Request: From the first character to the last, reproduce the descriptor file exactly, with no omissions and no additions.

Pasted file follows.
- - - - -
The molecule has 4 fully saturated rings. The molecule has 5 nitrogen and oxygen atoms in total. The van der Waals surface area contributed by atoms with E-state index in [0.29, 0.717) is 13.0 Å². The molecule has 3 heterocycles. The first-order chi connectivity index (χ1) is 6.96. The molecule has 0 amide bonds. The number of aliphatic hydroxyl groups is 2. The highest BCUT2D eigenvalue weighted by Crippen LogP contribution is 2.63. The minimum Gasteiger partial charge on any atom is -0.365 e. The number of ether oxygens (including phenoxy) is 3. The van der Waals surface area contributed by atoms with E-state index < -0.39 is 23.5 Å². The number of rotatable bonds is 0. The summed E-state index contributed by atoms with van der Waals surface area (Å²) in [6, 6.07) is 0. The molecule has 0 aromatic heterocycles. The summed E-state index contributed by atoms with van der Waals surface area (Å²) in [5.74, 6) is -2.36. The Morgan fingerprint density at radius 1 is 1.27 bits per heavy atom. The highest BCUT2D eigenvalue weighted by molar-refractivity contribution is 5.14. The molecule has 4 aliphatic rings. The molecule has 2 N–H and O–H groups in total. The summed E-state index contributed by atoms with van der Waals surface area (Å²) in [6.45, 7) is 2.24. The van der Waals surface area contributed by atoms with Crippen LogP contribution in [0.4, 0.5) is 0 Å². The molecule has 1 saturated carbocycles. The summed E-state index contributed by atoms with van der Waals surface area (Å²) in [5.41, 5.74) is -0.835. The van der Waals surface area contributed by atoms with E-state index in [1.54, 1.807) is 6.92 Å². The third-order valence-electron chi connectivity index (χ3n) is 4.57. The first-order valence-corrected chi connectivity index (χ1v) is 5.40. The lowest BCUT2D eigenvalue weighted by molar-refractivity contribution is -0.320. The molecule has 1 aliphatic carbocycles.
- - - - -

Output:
The molecule has 4 fully saturated rings. The molecule has 5 nitrogen and oxygen atoms in total. The van der Waals surface area contributed by atoms with E-state index in [0.29, 0.717) is 13.0 Å². The molecule has 3 heterocycles. The first-order chi connectivity index (χ1) is 6.96. The molecule has 0 amide bonds. The number of aliphatic hydroxyl groups is 2. The highest BCUT2D eigenvalue weighted by Crippen LogP contribution is 2.63. The minimum Gasteiger partial charge on any atom is -0.365 e. The number of ether oxygens (including phenoxy) is 3. The van der Waals surface area contributed by atoms with E-state index < -0.39 is 23.5 Å². The number of rotatable bonds is 0. The summed E-state index contributed by atoms with van der Waals surface area (Å²) in [6, 6.07) is 0. The molecule has 0 aromatic heterocycles. The summed E-state index contributed by atoms with van der Waals surface area (Å²) in [5.74, 6) is -2.36. The Morgan fingerprint density at radius 1 is 1.27 bits per heavy atom. The highest BCUT2D eigenvalue weighted by molar-refractivity contribution is 5.14. The molecule has 4 aliphatic rings. The molecule has 2 N–H and O–H groups in total. The summed E-state index contributed by atoms with van der Waals surface area (Å²) in [6.45, 7) is 2.24. The van der Waals surface area contributed by atoms with Crippen LogP contribution in [0.4, 0.5) is 0 Å². The molecule has 1 saturated carbocycles. The summed E-state index contributed by atoms with van der Waals surface area (Å²) in [5.41, 5.74) is -0.835. The van der Waals surface area contributed by atoms with E-state index in [1.54, 1.807) is 6.92 Å². The third-order valence-electron chi connectivity index (χ3n) is 4.57. The first-order valence-corrected chi connectivity index (χ1v) is 5.40. The lowest BCUT2D eigenvalue weighted by molar-refractivity contribution is -0.320. The molecule has 1 aliphatic carbocycles.